Oh it’s about that time for another run with Google Maps discoveries. I was actually developing a post on the most remote extreme points of states (like answering the question whether Easternmost Washington is a little tougher to get to than, say, Northernmost Virginia), when I ran into Star Island and the Isles of Shoals.

What the heck is Star Island?

Well it’s the easternmost point of New Hampshire, out in the Atlantic Ocean about six or seven miles out to sea. It’s owned by The Star Island Corporation (which seems to be a Unitarian group). This remote getaway hosts religious-themed conferences through the Unitarian Church and United Churches of Christ. These take place at various buildings on location, including the grand Oceanic Hotel.You don’t have to participate in these if you don’t want to, as day trips are available by ferry for those just looking to take in the scenery (and the easternmost part of New Hampshire).

The island actually has a land (breakwater) crossing with Cedar Island in Maine where the Shoals continue on across borders. The largest island in the Shoals is actually Appledore Island. This very southern Maine isle (as opposed to the litany of them further north) houses the Shoals Marine Laboratory.

That made me wonder…are there any other strange border islands or other similar anomalies I don’t know about? Why yes!

Rhode Island and Connecticut seem to share a little spit of this sandy barrier island that helps form the Little Narragansett Bay. This one seems rather peculiar and unnecessary although the dock on the Connecticut mainland seems to suggest possible private ownership for at least part of this island.

UPDATE – This little island is actually called Sandy Point Island and is, in fact, split by two states and can be visited by the public. It was formed in 1938 after a hurricane broke Sandy Point free from the Rhode Island peninsula. The Avalonia Land Conservancy runs this island as a nature preserve. It is the westernmost point in Rhode Island.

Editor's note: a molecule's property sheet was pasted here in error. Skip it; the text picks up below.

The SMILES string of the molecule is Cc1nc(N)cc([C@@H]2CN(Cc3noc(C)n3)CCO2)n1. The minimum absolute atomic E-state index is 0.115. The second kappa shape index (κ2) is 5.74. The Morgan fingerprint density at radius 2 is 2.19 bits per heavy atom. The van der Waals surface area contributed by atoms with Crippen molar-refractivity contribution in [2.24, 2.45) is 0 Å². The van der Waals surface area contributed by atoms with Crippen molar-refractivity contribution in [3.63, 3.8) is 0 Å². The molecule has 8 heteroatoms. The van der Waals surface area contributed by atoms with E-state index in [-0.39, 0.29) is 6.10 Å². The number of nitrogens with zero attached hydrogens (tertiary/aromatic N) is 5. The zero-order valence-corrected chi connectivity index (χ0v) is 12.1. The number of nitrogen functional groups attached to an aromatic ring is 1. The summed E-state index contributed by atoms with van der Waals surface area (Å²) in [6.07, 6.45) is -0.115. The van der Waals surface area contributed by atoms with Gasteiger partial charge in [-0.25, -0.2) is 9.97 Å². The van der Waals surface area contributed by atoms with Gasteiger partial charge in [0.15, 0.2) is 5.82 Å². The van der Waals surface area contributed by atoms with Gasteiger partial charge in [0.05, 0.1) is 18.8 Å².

Like North Carolina’s more known Knott’s Island (only accessible by road through Virginia), there appears to be a nice chunk of land belonging to South Carolina that’s only accessible by land through North Carolina. It also appears that one big building (with a nice parking lot) gets cut off by the border (with most of the parking in North Carolina and the building in South Carolina). This is one to look into…

UPDATE – The big house and parking lot belong to the Ocean Harbour Golf Links – which may or may not actually exist anymore but the building was still standing as of 2010. The clubhouse, in fact, resides on South Carolina soil despite the golf club having maintained a North Carolina address. This whole plot of land is named Colkins Neck, named after someone who purchased it in the late 1700’s. Now, there are many golf courses (including another close by to this) that share state borders, but this one baffles me as it’s almost like the clubhouse is in one state and 90-95% of the golf course is in North Carolina.

This is an all but completely worthless shared border between Mississippi and Alabama. Much like the Northwest Angle sticking up north of Minnesota via Canada, this little piece of Alabaman land sticks out due South and via a long and clumsy pilgrimage through the Mississippi bayou. It’d almost be easier to just take a boat from Alabama…

UPDATE – This little notch is called South Rigolets Island, and the name is shared by both Mississippi and Alabama. Here’s wondering if more people have set foot on the moon or Alabama’s portion of South Rigolets…

I really have no clue why this little island appears split up in Google, though the Washington side is a bit more green and speckled with trees. One wonders if the island got larger over time and the original water border became a land border on this little speck near Grays Bay.

UPDATE – I can confirm via some topo research that this island is divided by two states – but doesn’t seem to have a name. It does appear to be part of the Lewis & Clark National Wildlife Refuge, at least the part on the Oregon side. There also may be a smaller island a little bit north that gets cut in two as well. This one may require some further digging.

I’m surprised Don Wildman of the Travel Channel’s Off Limits series didn’t visit this oddity when he explored New York City. Yes, that island off the coast of Staten Island is actually split by the New York and New Jersey state line. According to Wikipedia, this little island exists in part to ward off the Army Corps of Engineers, who would rather have obliterated it to make the waters more navigable.

A trip to the Shoals as well as to that interesting building in South Carolina may be in order if I get back to either region soon. As for some of these, I’ll leave the exploring up to someone else for now…


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